Then maybe add another eliminator match or two to the preshow featuring other ongoing feuds, then pool the winners of all the matches into a sole survivor battle Royal with legitimate stakes, be they a title match for their brand at the Rumble or entrance into the Rumble at the #30 spot. This, or something along these lines, would at least inject some purpose into the show.
Of the original 4 WWE PPVs, this has fallen the farthest. The Rumble has had title implications as far back as 1992 when Ric Flair won. That bled into WrestleMania, the company’s biggest show of the year. Several months later Summerslam takes centre stage as the summer equivalent to WrestleMania. Then there’s Survivor Series, which over the last few years has meant less and less aside from the illusion of brand dominance, which again, was not a focus this year. So why bother at all if you’re not going to try and hook the audience in with something?
Harking back to the sole survivor battle royal concept, even if you do exactly what WWE booked with Lana (which should have been her getting a pin on someone), you can put her in that environment and pick up the battle royal just to make the last several weeks mean something. It would have made that corner of the pay per view mean something, just as it would if you filtered every winner up and down the card and placed them in a battle royal for men and women and made the stakes connect to the Royal Rumble. Instead we get “stuff and reasons” booking that no one cares for or is talking about positively the next day.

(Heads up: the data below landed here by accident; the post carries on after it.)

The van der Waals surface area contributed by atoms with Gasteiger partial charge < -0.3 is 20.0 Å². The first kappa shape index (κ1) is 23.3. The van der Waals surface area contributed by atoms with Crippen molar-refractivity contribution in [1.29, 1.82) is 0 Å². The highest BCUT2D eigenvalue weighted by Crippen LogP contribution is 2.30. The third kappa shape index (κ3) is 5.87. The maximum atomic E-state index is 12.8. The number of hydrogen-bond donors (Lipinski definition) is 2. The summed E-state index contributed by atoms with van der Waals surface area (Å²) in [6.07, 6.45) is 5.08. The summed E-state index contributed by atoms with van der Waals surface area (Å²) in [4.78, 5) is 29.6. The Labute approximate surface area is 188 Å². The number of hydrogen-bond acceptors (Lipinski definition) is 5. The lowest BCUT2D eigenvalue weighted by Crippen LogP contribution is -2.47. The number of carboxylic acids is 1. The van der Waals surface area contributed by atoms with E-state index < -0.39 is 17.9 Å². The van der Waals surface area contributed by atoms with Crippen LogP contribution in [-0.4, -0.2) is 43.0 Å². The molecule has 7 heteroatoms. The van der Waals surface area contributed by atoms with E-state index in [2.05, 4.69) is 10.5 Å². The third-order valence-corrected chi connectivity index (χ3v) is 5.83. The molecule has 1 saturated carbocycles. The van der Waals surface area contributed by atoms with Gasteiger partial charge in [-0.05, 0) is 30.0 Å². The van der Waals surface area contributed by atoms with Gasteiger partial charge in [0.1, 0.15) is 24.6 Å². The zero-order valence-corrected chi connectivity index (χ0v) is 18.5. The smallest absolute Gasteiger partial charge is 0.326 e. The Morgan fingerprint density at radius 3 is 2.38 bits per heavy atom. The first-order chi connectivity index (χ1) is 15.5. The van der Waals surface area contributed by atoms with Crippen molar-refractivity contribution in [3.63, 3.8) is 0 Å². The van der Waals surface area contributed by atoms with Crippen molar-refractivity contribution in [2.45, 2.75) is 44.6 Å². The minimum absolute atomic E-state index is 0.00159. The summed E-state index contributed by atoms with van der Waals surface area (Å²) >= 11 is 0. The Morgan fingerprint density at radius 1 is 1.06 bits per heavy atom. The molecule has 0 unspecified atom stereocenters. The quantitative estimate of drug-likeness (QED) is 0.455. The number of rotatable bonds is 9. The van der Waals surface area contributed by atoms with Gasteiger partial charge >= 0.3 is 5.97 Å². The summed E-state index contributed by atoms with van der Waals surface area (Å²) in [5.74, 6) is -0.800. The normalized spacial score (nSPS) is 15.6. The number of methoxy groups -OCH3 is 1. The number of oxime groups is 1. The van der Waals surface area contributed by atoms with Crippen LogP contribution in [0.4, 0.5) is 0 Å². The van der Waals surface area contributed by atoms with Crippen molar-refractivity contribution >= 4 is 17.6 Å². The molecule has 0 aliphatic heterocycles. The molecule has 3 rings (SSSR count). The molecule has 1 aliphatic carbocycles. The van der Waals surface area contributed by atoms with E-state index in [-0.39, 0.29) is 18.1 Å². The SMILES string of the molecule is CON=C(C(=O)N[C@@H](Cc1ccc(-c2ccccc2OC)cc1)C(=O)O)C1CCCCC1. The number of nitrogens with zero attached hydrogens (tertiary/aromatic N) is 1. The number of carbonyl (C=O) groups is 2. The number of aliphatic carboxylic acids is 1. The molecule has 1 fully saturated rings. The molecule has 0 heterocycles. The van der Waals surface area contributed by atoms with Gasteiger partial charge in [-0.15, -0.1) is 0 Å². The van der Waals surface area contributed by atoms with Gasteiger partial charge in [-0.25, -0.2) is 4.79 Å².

As a further example, say you want to make Reigns look even stronger, then you can have him enter, as he beat Drew, and dominate the field. Maybe he gets haphazardly eliminated on a fluke and suddenly you have another angle setup. There are angles to play and adjustments to make to renew wrestling’s fall classic. However, as it is it’s missing its mark more than it should given its history.
Rest In Peace
This year’s event concluded with a subdued, manufactured farewell to the Undertaker.
He deserves better than plugged in chants and an empty arena, considering that before WrestleMania became his calling card many of his early big moments in WWF/WWE came at the Survivor Series: his debut, countless casket matches and his first title win over Hulk Hogan.
There’s no doubt we’ll see him again in some capacity, but aside from his inevitable induction into the WWE’s Hall of Fame he deserves a proper goodbye and curtain call with fans present when it’s possible to do so. Whether you’re a fan or not, it’s unarguable Sunday night’s farewell was underwhelming despite the attempt at pomp and circumstance at every turn. For a man who’s given so much to professional wrestling he deserves an equal outpouring of adoration for 30 years in WWE alone and a career spanning 33 callously mean, soul-reaping years.
Did he hold on too long? Certainly. Does that erase the years where he performed at an elite level, especially as a big man? No.
Mark Calaway gave fans so much for so many years, even when his body started to fight against him. He’s still young, and while Undertaker should remain dead and buried, should he choose to Callaway has plenty to offer the next generation as “just Mark.”